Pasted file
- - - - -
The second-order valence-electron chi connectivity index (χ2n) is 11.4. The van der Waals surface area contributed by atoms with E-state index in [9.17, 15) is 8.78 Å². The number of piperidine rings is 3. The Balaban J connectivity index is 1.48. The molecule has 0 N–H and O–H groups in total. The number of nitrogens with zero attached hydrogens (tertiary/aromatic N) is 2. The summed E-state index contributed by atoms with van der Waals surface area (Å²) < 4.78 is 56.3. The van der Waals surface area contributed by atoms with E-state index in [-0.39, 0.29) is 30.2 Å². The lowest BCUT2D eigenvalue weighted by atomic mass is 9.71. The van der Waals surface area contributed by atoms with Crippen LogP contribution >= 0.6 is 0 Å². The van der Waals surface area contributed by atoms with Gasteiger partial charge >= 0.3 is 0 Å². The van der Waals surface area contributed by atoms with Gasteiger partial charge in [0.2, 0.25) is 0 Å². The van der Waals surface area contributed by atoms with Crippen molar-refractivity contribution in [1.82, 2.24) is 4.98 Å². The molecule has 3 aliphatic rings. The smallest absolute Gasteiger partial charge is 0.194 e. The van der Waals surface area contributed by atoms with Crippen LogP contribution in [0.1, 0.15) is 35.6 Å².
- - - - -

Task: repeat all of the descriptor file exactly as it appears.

The second-order valence-electron chi connectivity index (χ2n) is 11.4. The van der Waals surface area contributed by atoms with E-state index in [9.17, 15) is 8.78 Å². The number of piperidine rings is 3. The Balaban J connectivity index is 1.48. The molecule has 0 N–H and O–H groups in total. The number of nitrogens with zero attached hydrogens (tertiary/aromatic N) is 2. The summed E-state index contributed by atoms with van der Waals surface area (Å²) < 4.78 is 56.3. The van der Waals surface area contributed by atoms with E-state index in [-0.39, 0.29) is 30.2 Å². The lowest BCUT2D eigenvalue weighted by atomic mass is 9.71. The van der Waals surface area contributed by atoms with Crippen LogP contribution >= 0.6 is 0 Å². The van der Waals surface area contributed by atoms with Gasteiger partial charge >= 0.3 is 0 Å². The van der Waals surface area contributed by atoms with Gasteiger partial charge in [0.2, 0.25) is 0 Å². The van der Waals surface area contributed by atoms with Crippen molar-refractivity contribution in [1.82, 2.24) is 4.98 Å². The molecule has 3 aliphatic rings. The smallest absolute Gasteiger partial charge is 0.194 e. The van der Waals surface area contributed by atoms with Crippen LogP contribution in [0.1, 0.15) is 35.6 Å².